Healthy Perspective by Chef Theo Petron

Trusting the Skinny Chef

"Never Trust a Skinny Chef!"  I wish I had a dollar for every time I've been told that since changing my career from advertising to culinary entrepreneur almost 15 years ago. The truth is, and most won't want to hear this...some of you may even flat-out stop reading, but I pretty much looked like I do today since I was 18 years old. Because of this I have not had the issues that so many people have regarding weight control and general health. I can't recall a time in my life when I had to monitor or restrict anything that I ate or drank. Many will be envious of this, but it has its potential pitfalls.

Throughout my adult life I have generally followed the age-old philosophy of, 'Moderation in All Things & Be Active'. I pretty much eat what ever I want, but usually not in massive quantities. If I do happen to overindulge, like on DOTS, Rum or Buffalo Wings, my body lets me know the next day and based on this, I am quite reluctant to do so again anytime soon! I believe this to be the body's internal conscience. The key to my healthy lifestyle is honestly listening to this inner voice and reacting in a positive manner.

Being a chef and living with another chef one would think that our refrigerator is filled with a plethora of fresh, healthy food and that we eat like kings and queens all the time. The reality is that we do eat well most of the time, but dine out quite frequently (kinda required) and more times than not are way too exhausted to cook or are totally spent creatively to play 'what's in the fridge'. Last year we started treating our own house like another client and made sure that we were eating as well as our clients!

For the longest time I religiously followed my mantra of, "Eat Well or Don't Eat at All" and I didn't eat as often as I should have. Thus I didn't have the gas in the tank to get through my demanding day/nights as a chef. I would bonk, and then it would take a good hour or more to recover. I literally have to force myself to eat. I know this will shock many of you, but my life is food. I read about it, plan menus, shop, prep, cook, taste, package, serve, taste, clean-up. I touch food at so many points in my day-to-day life that most of the time it's the last thing I want to think about or do when I'm finally finished work for the day.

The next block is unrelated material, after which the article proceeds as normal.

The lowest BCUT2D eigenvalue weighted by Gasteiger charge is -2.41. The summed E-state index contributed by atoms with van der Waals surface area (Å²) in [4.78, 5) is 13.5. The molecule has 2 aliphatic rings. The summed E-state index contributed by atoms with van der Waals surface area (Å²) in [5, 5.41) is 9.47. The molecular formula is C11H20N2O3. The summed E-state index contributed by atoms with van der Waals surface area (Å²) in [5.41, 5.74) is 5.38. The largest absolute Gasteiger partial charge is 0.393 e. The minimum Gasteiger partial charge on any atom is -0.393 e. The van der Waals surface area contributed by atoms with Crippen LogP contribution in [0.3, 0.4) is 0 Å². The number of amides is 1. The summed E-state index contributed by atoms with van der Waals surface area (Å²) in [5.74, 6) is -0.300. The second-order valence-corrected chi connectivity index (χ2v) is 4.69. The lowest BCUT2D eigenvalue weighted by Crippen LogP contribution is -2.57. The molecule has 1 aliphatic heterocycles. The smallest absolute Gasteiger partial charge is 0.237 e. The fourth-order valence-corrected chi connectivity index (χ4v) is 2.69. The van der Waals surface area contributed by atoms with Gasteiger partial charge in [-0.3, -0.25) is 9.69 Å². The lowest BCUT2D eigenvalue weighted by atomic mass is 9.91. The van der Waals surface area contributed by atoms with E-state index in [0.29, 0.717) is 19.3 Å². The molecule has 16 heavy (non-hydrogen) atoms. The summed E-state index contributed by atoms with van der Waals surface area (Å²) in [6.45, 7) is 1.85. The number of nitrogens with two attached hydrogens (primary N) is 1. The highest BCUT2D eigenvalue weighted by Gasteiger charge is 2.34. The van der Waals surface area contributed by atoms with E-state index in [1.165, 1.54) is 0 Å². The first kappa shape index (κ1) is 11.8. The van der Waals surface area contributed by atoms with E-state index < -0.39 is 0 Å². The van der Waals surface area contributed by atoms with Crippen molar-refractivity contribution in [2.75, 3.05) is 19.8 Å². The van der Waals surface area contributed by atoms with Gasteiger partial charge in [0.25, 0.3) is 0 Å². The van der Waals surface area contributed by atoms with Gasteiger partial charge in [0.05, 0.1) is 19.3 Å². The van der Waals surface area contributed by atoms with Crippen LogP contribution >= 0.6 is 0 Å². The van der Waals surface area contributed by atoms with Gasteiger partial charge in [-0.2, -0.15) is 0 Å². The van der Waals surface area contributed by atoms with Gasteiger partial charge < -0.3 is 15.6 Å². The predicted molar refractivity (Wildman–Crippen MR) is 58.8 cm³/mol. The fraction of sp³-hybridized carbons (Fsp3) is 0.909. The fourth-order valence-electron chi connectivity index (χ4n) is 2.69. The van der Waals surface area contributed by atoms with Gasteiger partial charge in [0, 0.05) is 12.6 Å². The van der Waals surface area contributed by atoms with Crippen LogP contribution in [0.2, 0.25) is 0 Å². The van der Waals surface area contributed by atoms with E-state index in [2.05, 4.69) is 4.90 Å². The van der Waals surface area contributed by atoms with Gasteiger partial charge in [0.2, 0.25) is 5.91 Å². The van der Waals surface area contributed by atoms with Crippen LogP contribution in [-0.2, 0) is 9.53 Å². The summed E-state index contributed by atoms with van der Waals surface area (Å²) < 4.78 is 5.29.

Solution. Feedings. I try to eat small bites several times throughout the day to sustain my energy. Dinner at home is usually my largest meal.

My most difficult meal is breakfast. I like coffee and maybe some toast, that's it. I just don't feel like eating in the morning, but I know I have to. I was doing pretty well for awhile doing hot cereal like muesli or 8-grain hot cereal from Bob's Red Mill, but that got old quite fast. Then I started doing an apple, banana and a yogurt every day. Good, but same result. I recently purchased a massive 3hp blender that I swear could propel a small boat, and have started making a protein drink in the morning. I also grab a breakfast bar or banana for the drive to work or the market. If I feel a hunger pang coming on later in the morning, I'll do a quick PB&J, the protein-carb blend really gets me through. Next I'll try to incorporate some greens or more veg, maybe a little chicken if it's around. Afternoon snack is usually a couple ounces of cheese, some dried fruit and pistachios and my new fave, jerky.

What about all those calories Chef Theo?

Well, those of you that have been to the cafe may notice that I rarely am stationary. I'm always running for something; out to the shed for beverages, back to the cafe, then to the pantry, oh shoot!, no cucumbers...head to the market fast, back to the cafe. You get the idea. Also, I've an avid cyclist, and in season, cycle an average of 100 miles per week. Each ride I burn between 800-1200 calories and thus need some serious intake to fuel this level of activity.

So, here is my recipe for a healthy lifestyle in a nutshell:

• Eat pretty much whatever you want, but not too much of anything.

• Consistent Exercise—really sweat, work hard. 3-4 times per week.

• Listen to your body, if you think you're eating or drinking too much or in poor habit, you probably are!

Portion Control. No human being needs an 8oz. hamburger! Eat half, take the rest home for a family member or for another meal.Educate Yourself. Beware of 'fat-free and low-cal' usually they are LOADED with sugar to make them taste good, and all that sugar is bad. Know good fats vs. bad fats. Olive oil and avocados are good. Processed foods are full of bad fats.When grocery shopping, stick to the perimeter, that's where the real stuff resides.

So, trust me...even if I'm a skinny chef!

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